Agony and grief are visibly stamped on the faces of displaced foreign nationals at a temporary shelter in Ekurhuleni, a week after they fled their homes in Katlehong.
When News24 visited the Tsolo Community Hall in Katlehong on Tuesday, scores of homeless migrants sat around in groups, while young children chased after soccer balls. A few women plaited each other’s hair as others tried to get their toddlers to take a midday nap.
The DH Community Hall in Katlehong is also being used as a temporary shelter.
Xenophobic attacks led to 624 adults and 227 children fleeing their homes as violence and looting aimed at foreign nationals took a foothold in the suburb last week.
“My life if priceless. I am not prepared to die for nothing,” Zimbabwean national Lawrence Dondo told News24.
Dondo fled the backroom he was renting in Mandela Section in Katlehong last Wednesday after a mob ordered all foreigners to leave.
“I was with my wife and our one-year-old daughter when the mob arrived armed with guns, sticks and other dangerous weapons. They ordered us to leave Mandela Section for good because we are not wanted in Katlehong. We then fled to a nearby bush, where we were joined by other foreigners.
“We spent the night in the bush, praying for our safety. It was cold and wet, and there was nothing we could do because South Africa is not our home. The following day, my wife and child went to Leondale, where they are staying with her father,” he said, wiping away tears.
Malawian Aida Chisi at the centre in Katlehong with her daughter Precious. (Ntwaagae Seleka)
The following night, Dondo added, they moved to a safe place, also in the bush, where locals spotted them and launched an attack.
“Fortunately, the police arrived and opened fire on the group, chasing them away. On Friday morning, we moved to this hall. Here our movements are monitored for our safety.
“We are not allowed to walk far from this shelter, there is a fear that the locals will attack us again. We are prisoners here and we can’t go back to our homes in Mandela Section. As soon as the situation is calm, I will go back to Zimbabwe and return to South Africa in January next year, find a safer place in South Africa to stay and find employment,” he said.
Dondo’s friend and fellow Zimbabwean, Ephraim Yezo, is looking for his uncle, Obvious Matereke, who was last seen on Wednesday night.
Mob gave us three hours to vacate
“We had both returned home from work when a mob gave us three hours to vacate the area. While trying to grab our belongings, they opened fire with guns and we fled empty handed.
“That was the last time I saw my uncle. I don’t know whether he is alive or dead. His cellphone is off and I don’t know where he fled to. I hope he was not killed and is somewhere safe waiting to reconnect with me,” said Yezo.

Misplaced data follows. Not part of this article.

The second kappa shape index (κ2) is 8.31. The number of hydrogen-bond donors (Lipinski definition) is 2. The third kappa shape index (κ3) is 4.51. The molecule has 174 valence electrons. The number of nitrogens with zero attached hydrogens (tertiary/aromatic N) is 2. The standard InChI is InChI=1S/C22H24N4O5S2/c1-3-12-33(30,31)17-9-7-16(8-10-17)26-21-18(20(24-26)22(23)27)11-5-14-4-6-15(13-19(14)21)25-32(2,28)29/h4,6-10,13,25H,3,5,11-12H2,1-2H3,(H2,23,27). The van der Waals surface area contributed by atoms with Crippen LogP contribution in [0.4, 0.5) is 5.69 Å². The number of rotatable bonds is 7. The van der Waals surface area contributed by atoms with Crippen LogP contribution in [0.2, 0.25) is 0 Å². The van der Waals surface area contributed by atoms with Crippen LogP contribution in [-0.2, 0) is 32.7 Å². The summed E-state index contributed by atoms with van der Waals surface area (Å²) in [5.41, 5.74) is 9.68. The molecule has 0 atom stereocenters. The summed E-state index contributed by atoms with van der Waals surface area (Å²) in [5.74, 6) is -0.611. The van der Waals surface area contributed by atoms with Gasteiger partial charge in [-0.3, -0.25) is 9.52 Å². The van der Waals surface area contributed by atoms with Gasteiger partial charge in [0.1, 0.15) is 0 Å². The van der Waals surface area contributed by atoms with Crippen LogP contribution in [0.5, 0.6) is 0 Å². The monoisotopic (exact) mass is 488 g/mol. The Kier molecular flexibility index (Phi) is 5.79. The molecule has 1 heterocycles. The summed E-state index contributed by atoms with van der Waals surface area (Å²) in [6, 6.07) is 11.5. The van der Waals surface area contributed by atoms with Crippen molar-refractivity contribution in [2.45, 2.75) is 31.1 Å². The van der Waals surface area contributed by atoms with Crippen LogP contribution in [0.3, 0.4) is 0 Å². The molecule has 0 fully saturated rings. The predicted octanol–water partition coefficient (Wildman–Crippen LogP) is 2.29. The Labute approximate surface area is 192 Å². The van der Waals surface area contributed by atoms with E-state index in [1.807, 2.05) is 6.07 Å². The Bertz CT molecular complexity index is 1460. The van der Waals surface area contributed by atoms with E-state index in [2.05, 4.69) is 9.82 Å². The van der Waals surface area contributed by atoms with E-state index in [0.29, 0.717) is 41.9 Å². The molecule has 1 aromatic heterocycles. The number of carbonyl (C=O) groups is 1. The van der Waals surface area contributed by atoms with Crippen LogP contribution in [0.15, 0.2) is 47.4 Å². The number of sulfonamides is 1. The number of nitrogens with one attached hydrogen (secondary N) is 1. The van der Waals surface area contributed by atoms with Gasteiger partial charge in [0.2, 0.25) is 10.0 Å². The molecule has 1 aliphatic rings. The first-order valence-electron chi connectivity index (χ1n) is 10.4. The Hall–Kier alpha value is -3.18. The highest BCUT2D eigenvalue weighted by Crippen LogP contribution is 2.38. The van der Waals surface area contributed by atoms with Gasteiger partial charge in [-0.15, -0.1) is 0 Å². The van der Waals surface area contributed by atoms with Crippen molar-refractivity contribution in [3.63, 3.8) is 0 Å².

Inside the hall, Aida Chisi from Malawi sits alone, holding her one-year-old daughter, Precious. She said September 4 will remain with her forever.
“We have lost everything, including our papers. I think we are safe here for now because the police are patrolling outside. I don’t know if my company will take me back again. I need to make money to feed my daughter.
“My husband has been informed that some of our colleagues don’t want to work with foreigners again. We are not wanted here in this country. I am afraid to go back to work because they will kill me,” Chisi said.
Harriet Phiri from Malawi told News24 she and her friends spent the night at Katlehong police station last Wednesday after their homes were attacked.
“We have lost everything we owned. They even stole all the items I had prepared to take home to Malawi to sell. I am not worried about everything I have lost because they can’t replace my life. My life has no price.
“All the things I have lost, I will replace them one day but my life is irreplaceable. I could have been killed for being a foreigner who has not committed any offence,” said Phiri.
Foreign nationals sleeping at a shelter in Katlehong. (Ntwaagae Seleka)
Ekurhuleni emergency services spokesperson William Ntladi said it was offering shelter, food, water, security and medical attention to the displaced.
Ntladi said Home Affairs officials, various embassies, Doctors Without Borders, the International Organisation for Migration, local paramedics, police and Ekurhuleni Metro Police Department have joined hands to assist them.
He added some of them were being assisted with documentation to return back to their countries.
“We are assisting with everything we can, and there are some that we have taken to hospital for medical attention upon inspection by our paramedics,” said Ntladi.